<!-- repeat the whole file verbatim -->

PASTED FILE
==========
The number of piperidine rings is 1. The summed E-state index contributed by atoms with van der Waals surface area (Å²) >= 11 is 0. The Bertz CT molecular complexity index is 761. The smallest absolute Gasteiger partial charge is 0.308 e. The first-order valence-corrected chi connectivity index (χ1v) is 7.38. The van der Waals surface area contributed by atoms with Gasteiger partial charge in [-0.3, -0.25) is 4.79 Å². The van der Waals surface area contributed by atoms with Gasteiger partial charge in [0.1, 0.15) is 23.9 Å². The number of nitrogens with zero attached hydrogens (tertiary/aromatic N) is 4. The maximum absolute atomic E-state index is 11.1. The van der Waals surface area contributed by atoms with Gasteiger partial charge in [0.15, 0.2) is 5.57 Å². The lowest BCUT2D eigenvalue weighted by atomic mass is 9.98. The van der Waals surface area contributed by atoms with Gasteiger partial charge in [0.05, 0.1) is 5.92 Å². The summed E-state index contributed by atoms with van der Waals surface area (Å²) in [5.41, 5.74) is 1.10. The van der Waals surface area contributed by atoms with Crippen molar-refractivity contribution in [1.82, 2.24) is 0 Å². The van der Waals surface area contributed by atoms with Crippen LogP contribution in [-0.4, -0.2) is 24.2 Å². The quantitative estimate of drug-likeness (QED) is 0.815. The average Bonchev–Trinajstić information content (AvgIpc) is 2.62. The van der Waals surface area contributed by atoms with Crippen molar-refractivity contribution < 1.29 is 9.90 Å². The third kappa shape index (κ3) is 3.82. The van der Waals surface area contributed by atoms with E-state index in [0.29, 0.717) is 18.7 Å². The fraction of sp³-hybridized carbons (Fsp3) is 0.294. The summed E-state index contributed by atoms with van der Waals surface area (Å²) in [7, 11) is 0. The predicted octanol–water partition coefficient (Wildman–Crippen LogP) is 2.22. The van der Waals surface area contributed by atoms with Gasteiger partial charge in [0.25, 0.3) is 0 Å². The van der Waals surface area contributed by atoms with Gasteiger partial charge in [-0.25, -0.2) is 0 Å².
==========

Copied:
The number of piperidine rings is 1. The summed E-state index contributed by atoms with van der Waals surface area (Å²) >= 11 is 0. The Bertz CT molecular complexity index is 761. The smallest absolute Gasteiger partial charge is 0.308 e. The first-order valence-corrected chi connectivity index (χ1v) is 7.38. The van der Waals surface area contributed by atoms with Gasteiger partial charge in [-0.3, -0.25) is 4.79 Å². The van der Waals surface area contributed by atoms with Gasteiger partial charge in [0.1, 0.15) is 23.9 Å². The number of nitrogens with zero attached hydrogens (tertiary/aromatic N) is 4. The maximum absolute atomic E-state index is 11.1. The van der Waals surface area contributed by atoms with Gasteiger partial charge in [0.15, 0.2) is 5.57 Å². The lowest BCUT2D eigenvalue weighted by atomic mass is 9.98. The van der Waals surface area contributed by atoms with Gasteiger partial charge in [0.05, 0.1) is 5.92 Å². The summed E-state index contributed by atoms with van der Waals surface area (Å²) in [5.41, 5.74) is 1.10. The van der Waals surface area contributed by atoms with Crippen molar-refractivity contribution in [1.82, 2.24) is 0 Å². The van der Waals surface area contributed by atoms with Crippen LogP contribution in [-0.4, -0.2) is 24.2 Å². The quantitative estimate of drug-likeness (QED) is 0.815. The average Bonchev–Trinajstić information content (AvgIpc) is 2.62. The van der Waals surface area contributed by atoms with Crippen molar-refractivity contribution < 1.29 is 9.90 Å². The third kappa shape index (κ3) is 3.82. The van der Waals surface area contributed by atoms with E-state index in [0.29, 0.717) is 18.7 Å². The fraction of sp³-hybridized carbons (Fsp3) is 0.294. The summed E-state index contributed by atoms with van der Waals surface area (Å²) in [7, 11) is 0. The predicted octanol–water partition coefficient (Wildman–Crippen LogP) is 2.22. The van der Waals surface area contributed by atoms with Gasteiger partial charge in [0.25, 0.3) is 0 Å². The van der Waals surface area contributed by atoms with Gasteiger partial charge in [-0.25, -0.2) is 0 Å².